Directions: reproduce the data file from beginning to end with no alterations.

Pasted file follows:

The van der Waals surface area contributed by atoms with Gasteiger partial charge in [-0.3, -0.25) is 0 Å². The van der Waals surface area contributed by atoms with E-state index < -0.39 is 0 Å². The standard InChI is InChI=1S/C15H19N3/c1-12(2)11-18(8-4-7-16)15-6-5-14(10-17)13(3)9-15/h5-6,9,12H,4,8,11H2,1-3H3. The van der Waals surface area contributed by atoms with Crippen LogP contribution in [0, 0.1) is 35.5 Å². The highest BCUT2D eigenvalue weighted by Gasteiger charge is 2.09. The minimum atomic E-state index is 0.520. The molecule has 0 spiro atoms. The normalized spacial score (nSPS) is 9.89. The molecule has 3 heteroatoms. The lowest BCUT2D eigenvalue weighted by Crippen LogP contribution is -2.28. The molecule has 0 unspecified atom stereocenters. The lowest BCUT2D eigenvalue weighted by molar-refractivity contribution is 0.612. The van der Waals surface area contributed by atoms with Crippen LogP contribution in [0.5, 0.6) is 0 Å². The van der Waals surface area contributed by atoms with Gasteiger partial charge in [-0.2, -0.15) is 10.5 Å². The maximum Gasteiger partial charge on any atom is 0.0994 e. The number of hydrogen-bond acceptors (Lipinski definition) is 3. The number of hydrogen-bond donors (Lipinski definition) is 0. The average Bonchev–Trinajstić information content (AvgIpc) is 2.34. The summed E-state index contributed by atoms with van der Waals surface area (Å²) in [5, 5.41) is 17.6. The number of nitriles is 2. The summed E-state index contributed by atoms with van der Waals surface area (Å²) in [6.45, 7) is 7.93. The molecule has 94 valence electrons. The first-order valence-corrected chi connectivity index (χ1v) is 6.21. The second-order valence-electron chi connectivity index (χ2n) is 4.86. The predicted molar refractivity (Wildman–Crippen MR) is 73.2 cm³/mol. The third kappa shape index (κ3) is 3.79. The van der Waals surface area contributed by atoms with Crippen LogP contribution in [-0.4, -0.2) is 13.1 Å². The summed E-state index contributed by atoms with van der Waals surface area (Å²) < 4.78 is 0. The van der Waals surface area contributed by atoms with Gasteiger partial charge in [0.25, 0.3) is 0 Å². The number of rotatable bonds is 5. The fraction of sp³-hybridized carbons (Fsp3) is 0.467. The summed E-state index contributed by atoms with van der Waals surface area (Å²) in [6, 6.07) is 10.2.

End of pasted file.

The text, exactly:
The van der Waals surface area contributed by atoms with Gasteiger partial charge in [-0.3, -0.25) is 0 Å². The van der Waals surface area contributed by atoms with E-state index < -0.39 is 0 Å². The standard InChI is InChI=1S/C15H19N3/c1-12(2)11-18(8-4-7-16)15-6-5-14(10-17)13(3)9-15/h5-6,9,12H,4,8,11H2,1-3H3. The van der Waals surface area contributed by atoms with Crippen LogP contribution in [0, 0.1) is 35.5 Å². The highest BCUT2D eigenvalue weighted by Gasteiger charge is 2.09. The minimum atomic E-state index is 0.520. The molecule has 0 spiro atoms. The normalized spacial score (nSPS) is 9.89. The molecule has 3 heteroatoms. The lowest BCUT2D eigenvalue weighted by Crippen LogP contribution is -2.28. The molecule has 0 unspecified atom stereocenters. The lowest BCUT2D eigenvalue weighted by molar-refractivity contribution is 0.612. The van der Waals surface area contributed by atoms with Crippen LogP contribution in [0.5, 0.6) is 0 Å². The van der Waals surface area contributed by atoms with Gasteiger partial charge in [-0.2, -0.15) is 10.5 Å². The maximum Gasteiger partial charge on any atom is 0.0994 e. The number of hydrogen-bond acceptors (Lipinski definition) is 3. The number of hydrogen-bond donors (Lipinski definition) is 0. The average Bonchev–Trinajstić information content (AvgIpc) is 2.34. The summed E-state index contributed by atoms with van der Waals surface area (Å²) in [5, 5.41) is 17.6. The number of nitriles is 2. The summed E-state index contributed by atoms with van der Waals surface area (Å²) in [6.45, 7) is 7.93. The molecule has 94 valence electrons. The first-order valence-corrected chi connectivity index (χ1v) is 6.21. The second-order valence-electron chi connectivity index (χ2n) is 4.86. The predicted molar refractivity (Wildman–Crippen MR) is 73.2 cm³/mol. The third kappa shape index (κ3) is 3.79. The van der Waals surface area contributed by atoms with Crippen LogP contribution in [-0.4, -0.2) is 13.1 Å². The summed E-state index contributed by atoms with van der Waals surface area (Å²) < 4.78 is 0. The van der Waals surface area contributed by atoms with Gasteiger partial charge in [0.25, 0.3) is 0 Å². The number of rotatable bonds is 5. The fraction of sp³-hybridized carbons (Fsp3) is 0.467. The summed E-state index contributed by atoms with van der Waals surface area (Å²) in [6, 6.07) is 10.2.